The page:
Twitter Memes and a Revelation
With its recently increased 280 character limit, Twitter's ubitquitous microblogging platform appears to be perfectly suited to the world of Internet memes. In case you are out of the loop, memes are humorous images, videos, pieces of text, etc., that are copied, altered, remixed, and spread rapidly by internet users.
One meme that seemed to have "blown up" in popularity over this past summer has been the "You Can't Rank Them" meme. This particular meme centers around a random category, a "list" consisting of words promoting the impossibility of ranking the category, and the punchline: the author's passionate statement about the clear "best" member of that category. Because of its easy to replicate format and avenue to promote strong opinions, it seemed ideally suited to Twitter, where opinion, passion, and debate tend to rule. Whether it pertains to . . .
Snacks for your next party:
Pittsburgh Steelers' Wide Receiver Antonio Brown's defense of his team's Quarterback:
And, finally, characters from the TV Show "Parks and Recreation" (can't argue with this one).
The meme seemed to pop up everywhere over the last few months, generally focused on elements of pop culture and sports, like those listed above. So, while I should not be surprised, I guess I was quite surprised when it even infiltrated my world of sport psychology when I saw this particular version of the "You Can't Rank" meme:
Confidence as the number one mental skill for athletes, huh? Well, confidence is certainly key for athletic performance. Athletes know that when they feel confident, they perform at their best. Or that when they lack confidence, that their performance generally suffers. And we can agree that much of confidence is mental, right? But is confidence a mental skill? And by that, I mean: is confidence something that can be taught, learned, practiced, and developed? Is it the same as other core mental skills such as breathing, positive self-talk, imagery/visualization, etc.?
I think this is where my beliefs and approaches with athletes differ from the sport psychology/mental skills "You Can't Rank Them" meme pictured above. Because, for me, confidence is an end result. Confidence is the product we get from investing time, effort, and energy in the building blocks that create and nurture it.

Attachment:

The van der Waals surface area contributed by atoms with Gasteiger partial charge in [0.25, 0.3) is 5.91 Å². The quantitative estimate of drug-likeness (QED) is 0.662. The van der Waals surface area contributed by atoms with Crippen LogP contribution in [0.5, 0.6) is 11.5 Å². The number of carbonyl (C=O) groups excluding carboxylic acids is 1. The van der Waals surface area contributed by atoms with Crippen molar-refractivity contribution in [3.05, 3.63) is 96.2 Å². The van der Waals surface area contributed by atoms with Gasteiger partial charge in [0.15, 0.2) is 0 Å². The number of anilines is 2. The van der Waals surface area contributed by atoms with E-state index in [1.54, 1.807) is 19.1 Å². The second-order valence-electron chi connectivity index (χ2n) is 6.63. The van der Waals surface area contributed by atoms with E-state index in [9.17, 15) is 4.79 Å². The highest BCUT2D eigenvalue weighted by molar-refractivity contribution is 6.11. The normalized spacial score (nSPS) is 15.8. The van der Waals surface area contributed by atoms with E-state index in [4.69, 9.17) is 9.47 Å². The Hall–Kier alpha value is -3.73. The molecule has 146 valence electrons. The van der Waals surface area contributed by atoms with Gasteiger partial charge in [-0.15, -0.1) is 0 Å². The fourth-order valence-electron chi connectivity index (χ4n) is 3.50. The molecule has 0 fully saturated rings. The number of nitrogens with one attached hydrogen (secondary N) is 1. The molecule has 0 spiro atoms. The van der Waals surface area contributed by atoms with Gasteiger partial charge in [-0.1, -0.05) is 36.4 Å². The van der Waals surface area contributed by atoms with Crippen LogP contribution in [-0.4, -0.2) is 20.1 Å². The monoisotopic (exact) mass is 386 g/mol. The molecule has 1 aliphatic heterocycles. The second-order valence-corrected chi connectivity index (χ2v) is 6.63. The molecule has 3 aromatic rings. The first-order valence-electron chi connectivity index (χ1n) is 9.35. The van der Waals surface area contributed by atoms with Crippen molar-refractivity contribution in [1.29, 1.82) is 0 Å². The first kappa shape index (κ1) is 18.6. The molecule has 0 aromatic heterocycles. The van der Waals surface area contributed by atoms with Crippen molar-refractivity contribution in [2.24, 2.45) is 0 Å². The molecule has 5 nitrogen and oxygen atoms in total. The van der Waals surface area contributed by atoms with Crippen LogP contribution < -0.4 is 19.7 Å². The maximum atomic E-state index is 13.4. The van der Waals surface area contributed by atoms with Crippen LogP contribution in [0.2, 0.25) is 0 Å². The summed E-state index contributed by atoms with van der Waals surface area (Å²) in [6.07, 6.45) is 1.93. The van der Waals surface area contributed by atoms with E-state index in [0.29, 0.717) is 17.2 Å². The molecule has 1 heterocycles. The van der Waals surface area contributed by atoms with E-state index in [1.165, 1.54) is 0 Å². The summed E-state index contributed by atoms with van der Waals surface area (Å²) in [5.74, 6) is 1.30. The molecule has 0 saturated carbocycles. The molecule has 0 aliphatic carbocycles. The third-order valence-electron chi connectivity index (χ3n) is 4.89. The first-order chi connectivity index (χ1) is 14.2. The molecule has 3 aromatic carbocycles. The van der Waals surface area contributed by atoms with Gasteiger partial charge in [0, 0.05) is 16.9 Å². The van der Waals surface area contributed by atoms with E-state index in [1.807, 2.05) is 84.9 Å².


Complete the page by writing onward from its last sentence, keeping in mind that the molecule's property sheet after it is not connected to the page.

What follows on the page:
Confidence is the end result of your investment its elements
Elements of Confidence
Element #1 - Physical Fitness
Take care of your body. It's the only place you have to live.
- Jim Rohn
The first core element of confidence is physical fitness. And by this, I mean, the time, effort, and energy that an athlete puts into the physiological elements of performance. This means time spent on strength and conditioning for their sport as well as other important factors that impact fitness such as nutrition, hydration, and sleep. When an athlete can trust that they are ready for the physical strength and endurance demands of their sport, this leads to feelings of confidence. Alternatively, when an athlete's physical condition is impacted, either through outside circumstances (such as injury) or personal choices (lack of training, improper sleep, nutrition, or hydration), doubts and uncertainty can creep in to the athlete's mindset.
Element #2 - Sport-Specific Skills
I never left the field saying I could have done more to get ready and that gives me piece of mind.
- Peyton Manning
The second core element of confidence is directly related to the time and effort spent on deliberate practice of sport-specific skills. This includes both technical skills for their sport (for example: stickhandling, shooting, and dodging for lacrosse players, dribbling, passing and shooting for soccer players) as well as investment in skills related to strategy in their sport, such as breaking down film of past practices or performances, watching film of opponents, and understanding gameplans and execution in competition. An athlete who knows she has developed the necessary skills to perform and knows how to react during the heat of competition, will be well on her way to building confidence.